Friends of
Rutgers English Fall/Winter 2004
A Newsletter for Alumni and Friends of the Department of English

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Marilyn Hacker
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Thomas Edwards
Pat Tobin
The Dalai Lama Visits
New Faculty:
Ann Jurecic
Evie Shockley
A History of English: Part 5
The English Tech Team
Opening Lecture a Success
Faculty Book Fair
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In Memoriam:
Dr. Jaroslav Burian
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CCACC Shortens Name,

Lengthens Programs


For nearly twenty years, the Center for Critical Analysis of Contemporary Culture has been a fixture at Rutgers, and known nationwide as a haven for scholars doing interdisciplinary work. Under the directorship of Rutgers English Professor George Levine (who founded CCACC in 1986), the Center conducts year-long seminars on specific themes, attracting fellows from around the country who are eager to work with colleagues from entirely different disciplines.

For example, last year’s topic was “Chance,” and the seminar led by Rutgers History Professor Jackson Lears included literary critics and cultural historians, but also a musician, an economist, a sociologist of risk-management, and a philosopher of science who studies quantum physics and randomness. The current topic, “Intellectual Property,” has a similar range of disciplines in conversation with each other. By allowing scholars from such disparate fields to come together and share their works in progress, the Center has become a place where the humanities, the social sciences, and the natural sciences can meet.

Now, under the joint directorship of Professor Levine and Professor Michael Warner, the Center is shortening its name to CCA – the Center for Cultural Analysis – and expanding its scope. In addition to sponsoring the usual interdisciplinary seminars, the CCA will also host faculty “working groups” on a variety of themes, special graduate seminars, and several public lectures and conferences.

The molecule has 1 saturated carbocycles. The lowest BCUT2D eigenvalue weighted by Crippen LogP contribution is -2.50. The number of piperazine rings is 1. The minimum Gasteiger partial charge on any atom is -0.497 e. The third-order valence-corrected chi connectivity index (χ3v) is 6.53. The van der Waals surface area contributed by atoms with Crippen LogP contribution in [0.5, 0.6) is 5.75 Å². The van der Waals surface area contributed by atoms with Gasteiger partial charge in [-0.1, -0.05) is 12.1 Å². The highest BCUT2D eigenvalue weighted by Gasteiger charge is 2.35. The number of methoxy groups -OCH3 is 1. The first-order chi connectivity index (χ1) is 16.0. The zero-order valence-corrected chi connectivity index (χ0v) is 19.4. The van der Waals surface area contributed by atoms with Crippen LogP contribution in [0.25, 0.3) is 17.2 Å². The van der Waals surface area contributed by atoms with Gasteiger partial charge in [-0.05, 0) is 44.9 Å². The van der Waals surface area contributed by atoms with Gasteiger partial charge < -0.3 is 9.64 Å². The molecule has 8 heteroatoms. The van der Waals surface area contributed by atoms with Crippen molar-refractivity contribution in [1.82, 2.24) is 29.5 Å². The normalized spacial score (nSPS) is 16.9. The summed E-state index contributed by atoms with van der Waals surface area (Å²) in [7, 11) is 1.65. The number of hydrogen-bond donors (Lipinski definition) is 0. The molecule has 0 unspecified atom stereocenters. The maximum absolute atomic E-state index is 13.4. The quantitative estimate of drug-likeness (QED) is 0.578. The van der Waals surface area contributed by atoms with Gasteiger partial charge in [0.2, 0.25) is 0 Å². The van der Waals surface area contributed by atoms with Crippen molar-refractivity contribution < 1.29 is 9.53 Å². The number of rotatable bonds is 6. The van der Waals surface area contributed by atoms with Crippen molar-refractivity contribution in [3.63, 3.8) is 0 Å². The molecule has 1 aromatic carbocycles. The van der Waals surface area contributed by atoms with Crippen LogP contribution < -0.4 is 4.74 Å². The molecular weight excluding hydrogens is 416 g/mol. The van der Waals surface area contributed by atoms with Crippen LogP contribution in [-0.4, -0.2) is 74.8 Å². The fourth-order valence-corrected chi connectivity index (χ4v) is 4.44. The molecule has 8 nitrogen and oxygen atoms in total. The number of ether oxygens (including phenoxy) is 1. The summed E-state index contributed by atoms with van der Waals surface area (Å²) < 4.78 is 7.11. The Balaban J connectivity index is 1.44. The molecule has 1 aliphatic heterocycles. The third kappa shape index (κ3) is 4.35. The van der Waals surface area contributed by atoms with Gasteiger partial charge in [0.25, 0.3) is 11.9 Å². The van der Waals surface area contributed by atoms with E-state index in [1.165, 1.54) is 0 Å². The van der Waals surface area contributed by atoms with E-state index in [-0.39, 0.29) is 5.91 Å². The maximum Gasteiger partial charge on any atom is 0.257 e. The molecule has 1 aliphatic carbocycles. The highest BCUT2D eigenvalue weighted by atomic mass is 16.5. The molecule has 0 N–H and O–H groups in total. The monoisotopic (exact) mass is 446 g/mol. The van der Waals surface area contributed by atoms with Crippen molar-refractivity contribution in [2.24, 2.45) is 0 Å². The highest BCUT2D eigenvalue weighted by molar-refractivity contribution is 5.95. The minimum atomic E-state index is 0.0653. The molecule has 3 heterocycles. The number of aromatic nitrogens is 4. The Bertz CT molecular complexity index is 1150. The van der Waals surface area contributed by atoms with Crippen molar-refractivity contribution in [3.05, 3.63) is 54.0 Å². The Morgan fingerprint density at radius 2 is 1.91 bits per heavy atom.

Working groups are a way to bring together Rutgers faculty interested in specific topics, and the first one, on “Mind and Culture,” is being planned. A larger group, the Symposium for Interdisciplinary Nineteenth-Century Studies, is being launched with the help of CCA, and is already scheduled to host a national conference at the end of March.

In addition, two “mini-conferences” are scheduled for the spring: one on Jonathan Swift’s “A Tale of the Tub” and questions of intellectual property, and one on the issue of intellectual property and indigenous peoples. These public events will allow CCA scholars to share some of their ongoing discussions from the seminar.

Professor Warner, who will take over as director when Professor Levine retires next semester, has even more plans, including developing specialized collaborative technology so that scholars across Rutgers can work together on projects more easily. “And we’re exploring using a version of that technology to facilitate international collaborations,” he says, “working with scholars at similar centers around the world.” Dropping “Contemporary Culture” from the title reflects Professor Warner’s overall goal: to make the CCA into a hub for all types of cutting-edge interdisciplinary work, not just at Rutgers but world-wide.


The Center for Cultural Analysis

Celebrating George Levine's Retirement



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